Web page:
Exercise and Heart Disease Part I

By Warren Selkow, Patient and Exercise Hater

Why I Hate Exercising for Heart Disease

The instruction has been given. Exercise is now to be part of the daily routine. We will start with everybody's favorite exercise, jumping jacks. All together now on my count, one, two, one, two, one... Why is nobody jumping? All right, lets do some leg squats. One... You don't like those either? Push-ups? Sit-ups? Chin-ups? Okay, a two-mile run? Not that either? Fifty-pound weights? You want to take a pass on those too? Elbow bends? Oh, this one you like, especially if there are either potato chips or tacos at the end of the arm. I used to feel the same way but that was before a surgeon sawed apart my sternum. No, wait a minute; I still feel the same way.

Exercise is hard. It is unusually hard if you must do it and you don't want to or worse, don't understand why you have to do it. It gets even harder if the routine is beyond your physical level of ability to do the exercise. If we had liked to exercise, we might not have had that damn heart attack in the first place. We might have been able to avoid the diagnosis of heart disease. Or to paraphrase Marlon Brando in On the Waterfront, "We coulda been somebody". Nope, none of that happened. We all just plodded along our merry way never considering the result of our lack of physical activity.

If you are a caregiver, you are faced with a most daunting task. You must try to find a way to get your loved one or patient off the butt and on the right track. Good luck with that. Taking someone who has been exercising inactive for a long period of time and getting them to be exercising active is a formidable challenge. To be physically active requires one prerequisite: The patient must want to do it.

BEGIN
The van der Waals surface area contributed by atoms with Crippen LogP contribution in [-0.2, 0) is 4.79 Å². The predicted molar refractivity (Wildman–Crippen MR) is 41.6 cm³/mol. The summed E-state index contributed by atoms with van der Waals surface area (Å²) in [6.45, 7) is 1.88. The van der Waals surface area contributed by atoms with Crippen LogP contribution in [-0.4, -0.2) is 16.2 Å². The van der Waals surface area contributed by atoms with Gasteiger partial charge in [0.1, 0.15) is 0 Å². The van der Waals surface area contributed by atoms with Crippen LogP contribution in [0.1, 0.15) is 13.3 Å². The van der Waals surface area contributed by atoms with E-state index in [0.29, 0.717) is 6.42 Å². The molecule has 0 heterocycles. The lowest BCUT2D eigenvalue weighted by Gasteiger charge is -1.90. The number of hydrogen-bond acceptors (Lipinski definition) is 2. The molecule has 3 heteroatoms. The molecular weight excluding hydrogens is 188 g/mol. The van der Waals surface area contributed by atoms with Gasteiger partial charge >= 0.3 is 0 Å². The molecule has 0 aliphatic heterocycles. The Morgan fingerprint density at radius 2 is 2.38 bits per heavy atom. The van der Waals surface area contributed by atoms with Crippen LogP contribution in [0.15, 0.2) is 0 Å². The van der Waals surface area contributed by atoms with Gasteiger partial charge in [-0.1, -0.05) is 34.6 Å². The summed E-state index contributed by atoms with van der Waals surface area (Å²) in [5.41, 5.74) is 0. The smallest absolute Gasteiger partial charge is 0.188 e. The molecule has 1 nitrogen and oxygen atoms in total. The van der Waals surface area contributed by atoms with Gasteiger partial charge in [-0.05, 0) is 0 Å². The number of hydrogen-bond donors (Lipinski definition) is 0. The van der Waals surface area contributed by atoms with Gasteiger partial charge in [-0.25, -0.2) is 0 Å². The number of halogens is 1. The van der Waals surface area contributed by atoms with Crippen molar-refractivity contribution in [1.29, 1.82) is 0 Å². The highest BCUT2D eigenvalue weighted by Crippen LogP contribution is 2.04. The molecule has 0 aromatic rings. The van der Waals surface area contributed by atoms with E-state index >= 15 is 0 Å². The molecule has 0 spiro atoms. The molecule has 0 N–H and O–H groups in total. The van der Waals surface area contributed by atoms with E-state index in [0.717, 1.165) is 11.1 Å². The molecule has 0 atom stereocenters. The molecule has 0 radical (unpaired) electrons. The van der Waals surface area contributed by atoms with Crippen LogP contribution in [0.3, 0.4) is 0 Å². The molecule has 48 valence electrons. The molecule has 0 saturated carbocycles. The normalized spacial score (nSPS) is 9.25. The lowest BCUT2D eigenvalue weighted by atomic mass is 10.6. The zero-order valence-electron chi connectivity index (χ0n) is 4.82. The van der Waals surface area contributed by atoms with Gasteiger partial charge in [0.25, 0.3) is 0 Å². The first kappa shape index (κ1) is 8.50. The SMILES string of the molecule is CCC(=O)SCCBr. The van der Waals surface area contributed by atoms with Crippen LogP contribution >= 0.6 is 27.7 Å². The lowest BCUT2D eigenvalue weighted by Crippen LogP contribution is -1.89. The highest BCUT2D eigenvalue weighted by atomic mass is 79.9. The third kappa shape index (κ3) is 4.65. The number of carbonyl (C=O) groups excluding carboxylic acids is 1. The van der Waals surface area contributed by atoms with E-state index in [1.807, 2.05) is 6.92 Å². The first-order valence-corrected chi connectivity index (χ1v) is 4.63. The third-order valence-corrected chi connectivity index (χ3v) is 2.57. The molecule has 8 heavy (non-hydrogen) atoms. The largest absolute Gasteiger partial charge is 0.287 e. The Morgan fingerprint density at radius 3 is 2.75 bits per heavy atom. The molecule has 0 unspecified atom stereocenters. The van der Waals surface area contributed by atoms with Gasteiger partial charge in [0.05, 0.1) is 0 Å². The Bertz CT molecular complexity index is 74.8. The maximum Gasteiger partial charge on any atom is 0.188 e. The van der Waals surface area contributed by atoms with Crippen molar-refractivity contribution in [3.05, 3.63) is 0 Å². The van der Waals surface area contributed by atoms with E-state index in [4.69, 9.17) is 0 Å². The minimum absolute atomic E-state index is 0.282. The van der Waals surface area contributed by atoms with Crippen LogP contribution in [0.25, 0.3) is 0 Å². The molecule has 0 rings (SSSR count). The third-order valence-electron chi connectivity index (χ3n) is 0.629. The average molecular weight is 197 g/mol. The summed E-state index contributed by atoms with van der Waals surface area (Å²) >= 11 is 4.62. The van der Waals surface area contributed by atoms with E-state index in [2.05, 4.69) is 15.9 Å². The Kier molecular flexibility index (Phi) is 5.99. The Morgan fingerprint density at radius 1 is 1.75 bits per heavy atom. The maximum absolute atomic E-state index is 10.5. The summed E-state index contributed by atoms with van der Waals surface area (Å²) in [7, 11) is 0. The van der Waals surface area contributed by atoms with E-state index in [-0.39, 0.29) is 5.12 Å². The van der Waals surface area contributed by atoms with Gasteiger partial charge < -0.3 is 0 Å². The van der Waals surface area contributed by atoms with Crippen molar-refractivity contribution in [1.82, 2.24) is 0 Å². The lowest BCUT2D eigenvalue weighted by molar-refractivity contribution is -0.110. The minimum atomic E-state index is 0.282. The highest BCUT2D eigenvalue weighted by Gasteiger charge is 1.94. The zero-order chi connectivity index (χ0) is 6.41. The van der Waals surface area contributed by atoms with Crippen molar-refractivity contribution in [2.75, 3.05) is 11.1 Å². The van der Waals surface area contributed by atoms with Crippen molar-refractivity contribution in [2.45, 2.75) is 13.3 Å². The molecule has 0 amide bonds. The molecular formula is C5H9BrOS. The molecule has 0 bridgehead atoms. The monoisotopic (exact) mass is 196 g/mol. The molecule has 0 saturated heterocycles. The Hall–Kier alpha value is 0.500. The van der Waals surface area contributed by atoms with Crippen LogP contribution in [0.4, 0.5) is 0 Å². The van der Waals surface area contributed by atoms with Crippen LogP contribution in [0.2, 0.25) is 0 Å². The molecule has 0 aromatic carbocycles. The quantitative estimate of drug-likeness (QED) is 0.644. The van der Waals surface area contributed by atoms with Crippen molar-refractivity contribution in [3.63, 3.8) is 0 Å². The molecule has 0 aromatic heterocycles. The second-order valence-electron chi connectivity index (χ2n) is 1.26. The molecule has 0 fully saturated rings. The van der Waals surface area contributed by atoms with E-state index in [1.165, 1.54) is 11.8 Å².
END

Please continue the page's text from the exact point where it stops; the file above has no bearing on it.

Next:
A big change is necessary. Exercise is no longer a luxury. It is an absolute necessity.

Of all the things a heart patient must do to get better and to stay well, exercise is the most important.

Coronary Heart Disease Prevention with Exercise

What a stupid headline for this section. There is no preventing heart disease with exercise for you or your patient. You are on this site because there has already been a diagnosis of heart disease. Well since prevention is too late for us, we must opt for the next best option: getting and staying well. We are all in this together and this is something we can write about. Exercise is the difference between life and death. I am not trying to be dramatic. I am stating fact. Exercise and live, don’t exercise and die.

Why is Exercise for Heart Disease Necessary?

In The Simplified Handbook for Living With Heart Disease and Other Chronic Diseases we wrote a very detailed section on exercise. We are not going to rehash all that material here. Read the book. There are three main reasons why an exercise regime is important for patients with heart disease. There are:

  1. Exercise will strengthen the heart
  2. Exercise will lower blood pressure
  3. Exercise will tone body muscle

Exercise with a regular regime will generate many benefits.